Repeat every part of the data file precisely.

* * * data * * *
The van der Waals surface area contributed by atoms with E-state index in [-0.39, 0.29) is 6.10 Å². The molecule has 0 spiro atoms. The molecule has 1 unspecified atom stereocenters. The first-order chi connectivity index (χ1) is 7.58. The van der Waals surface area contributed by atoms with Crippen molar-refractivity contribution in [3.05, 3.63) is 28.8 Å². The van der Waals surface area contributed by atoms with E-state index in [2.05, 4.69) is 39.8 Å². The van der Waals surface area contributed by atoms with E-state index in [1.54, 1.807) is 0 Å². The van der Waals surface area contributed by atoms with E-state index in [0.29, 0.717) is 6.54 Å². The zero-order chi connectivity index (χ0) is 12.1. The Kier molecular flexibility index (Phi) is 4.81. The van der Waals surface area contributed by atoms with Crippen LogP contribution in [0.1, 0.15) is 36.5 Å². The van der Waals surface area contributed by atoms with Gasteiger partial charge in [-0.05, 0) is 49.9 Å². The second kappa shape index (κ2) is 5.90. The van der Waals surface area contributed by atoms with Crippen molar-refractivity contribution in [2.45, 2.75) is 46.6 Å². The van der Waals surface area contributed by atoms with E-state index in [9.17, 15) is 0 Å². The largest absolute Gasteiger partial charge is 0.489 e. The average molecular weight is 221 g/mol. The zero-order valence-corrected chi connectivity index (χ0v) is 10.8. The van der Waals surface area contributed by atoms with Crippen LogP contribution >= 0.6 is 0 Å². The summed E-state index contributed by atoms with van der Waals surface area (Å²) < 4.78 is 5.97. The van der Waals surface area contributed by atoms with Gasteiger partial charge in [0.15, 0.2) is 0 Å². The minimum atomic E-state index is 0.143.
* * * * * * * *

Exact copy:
The van der Waals surface area contributed by atoms with E-state index in [-0.39, 0.29) is 6.10 Å². The molecule has 0 spiro atoms. The molecule has 1 unspecified atom stereocenters. The first-order chi connectivity index (χ1) is 7.58. The van der Waals surface area contributed by atoms with Crippen molar-refractivity contribution in [3.05, 3.63) is 28.8 Å². The van der Waals surface area contributed by atoms with E-state index in [2.05, 4.69) is 39.8 Å². The van der Waals surface area contributed by atoms with E-state index in [1.54, 1.807) is 0 Å². The van der Waals surface area contributed by atoms with E-state index in [0.29, 0.717) is 6.54 Å². The zero-order chi connectivity index (χ0) is 12.1. The Kier molecular flexibility index (Phi) is 4.81. The van der Waals surface area contributed by atoms with Crippen LogP contribution in [0.1, 0.15) is 36.5 Å². The van der Waals surface area contributed by atoms with Gasteiger partial charge in [-0.05, 0) is 49.9 Å². The second kappa shape index (κ2) is 5.90. The van der Waals surface area contributed by atoms with Crippen molar-refractivity contribution in [2.45, 2.75) is 46.6 Å². The van der Waals surface area contributed by atoms with E-state index in [9.17, 15) is 0 Å². The largest absolute Gasteiger partial charge is 0.489 e. The average molecular weight is 221 g/mol. The zero-order valence-corrected chi connectivity index (χ0v) is 10.8. The van der Waals surface area contributed by atoms with Crippen LogP contribution >= 0.6 is 0 Å². The summed E-state index contributed by atoms with van der Waals surface area (Å²) < 4.78 is 5.97. The van der Waals surface area contributed by atoms with Gasteiger partial charge in [0.15, 0.2) is 0 Å². The minimum atomic E-state index is 0.143.